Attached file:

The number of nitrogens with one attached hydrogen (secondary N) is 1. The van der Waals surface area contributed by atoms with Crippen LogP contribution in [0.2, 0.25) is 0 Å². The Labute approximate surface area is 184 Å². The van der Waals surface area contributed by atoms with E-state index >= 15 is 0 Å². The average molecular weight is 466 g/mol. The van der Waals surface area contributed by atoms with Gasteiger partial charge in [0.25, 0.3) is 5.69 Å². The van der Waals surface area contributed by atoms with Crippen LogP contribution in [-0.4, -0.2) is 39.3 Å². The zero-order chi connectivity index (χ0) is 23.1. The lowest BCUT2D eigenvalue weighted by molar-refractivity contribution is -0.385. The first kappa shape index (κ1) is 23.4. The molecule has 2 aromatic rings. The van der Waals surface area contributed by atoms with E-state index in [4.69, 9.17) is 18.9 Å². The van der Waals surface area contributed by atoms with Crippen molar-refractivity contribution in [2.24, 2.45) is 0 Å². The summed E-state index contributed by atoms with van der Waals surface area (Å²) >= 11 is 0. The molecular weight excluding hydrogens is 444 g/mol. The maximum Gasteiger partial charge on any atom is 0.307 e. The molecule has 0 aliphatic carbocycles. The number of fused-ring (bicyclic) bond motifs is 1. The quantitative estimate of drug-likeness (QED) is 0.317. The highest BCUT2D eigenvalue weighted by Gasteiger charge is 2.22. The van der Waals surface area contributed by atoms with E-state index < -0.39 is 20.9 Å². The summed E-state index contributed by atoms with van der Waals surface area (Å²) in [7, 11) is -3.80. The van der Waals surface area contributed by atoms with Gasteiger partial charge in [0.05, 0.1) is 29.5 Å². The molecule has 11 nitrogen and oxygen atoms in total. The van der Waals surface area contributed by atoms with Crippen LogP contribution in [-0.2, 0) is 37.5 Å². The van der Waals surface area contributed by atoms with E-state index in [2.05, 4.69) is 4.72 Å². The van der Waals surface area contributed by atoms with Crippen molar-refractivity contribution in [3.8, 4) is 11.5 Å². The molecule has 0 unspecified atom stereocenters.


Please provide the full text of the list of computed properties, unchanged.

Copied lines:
The number of nitrogens with one attached hydrogen (secondary N) is 1. The van der Waals surface area contributed by atoms with Crippen LogP contribution in [0.2, 0.25) is 0 Å². The Labute approximate surface area is 184 Å². The van der Waals surface area contributed by atoms with E-state index >= 15 is 0 Å². The average molecular weight is 466 g/mol. The van der Waals surface area contributed by atoms with Gasteiger partial charge in [0.25, 0.3) is 5.69 Å². The van der Waals surface area contributed by atoms with Crippen LogP contribution in [-0.4, -0.2) is 39.3 Å². The zero-order chi connectivity index (χ0) is 23.1. The lowest BCUT2D eigenvalue weighted by molar-refractivity contribution is -0.385. The first kappa shape index (κ1) is 23.4. The molecule has 2 aromatic rings. The van der Waals surface area contributed by atoms with E-state index in [4.69, 9.17) is 18.9 Å². The van der Waals surface area contributed by atoms with Crippen molar-refractivity contribution in [2.24, 2.45) is 0 Å². The summed E-state index contributed by atoms with van der Waals surface area (Å²) >= 11 is 0. The molecular weight excluding hydrogens is 444 g/mol. The maximum Gasteiger partial charge on any atom is 0.307 e. The molecule has 0 aliphatic carbocycles. The number of fused-ring (bicyclic) bond motifs is 1. The quantitative estimate of drug-likeness (QED) is 0.317. The highest BCUT2D eigenvalue weighted by Gasteiger charge is 2.22. The van der Waals surface area contributed by atoms with E-state index < -0.39 is 20.9 Å². The summed E-state index contributed by atoms with van der Waals surface area (Å²) in [7, 11) is -3.80. The van der Waals surface area contributed by atoms with Gasteiger partial charge in [0.05, 0.1) is 29.5 Å². The molecule has 11 nitrogen and oxygen atoms in total. The van der Waals surface area contributed by atoms with Crippen LogP contribution in [-0.2, 0) is 37.5 Å². The van der Waals surface area contributed by atoms with E-state index in [2.05, 4.69) is 4.72 Å². The van der Waals surface area contributed by atoms with Crippen molar-refractivity contribution in [3.8, 4) is 11.5 Å². The molecule has 0 unspecified atom stereocenters.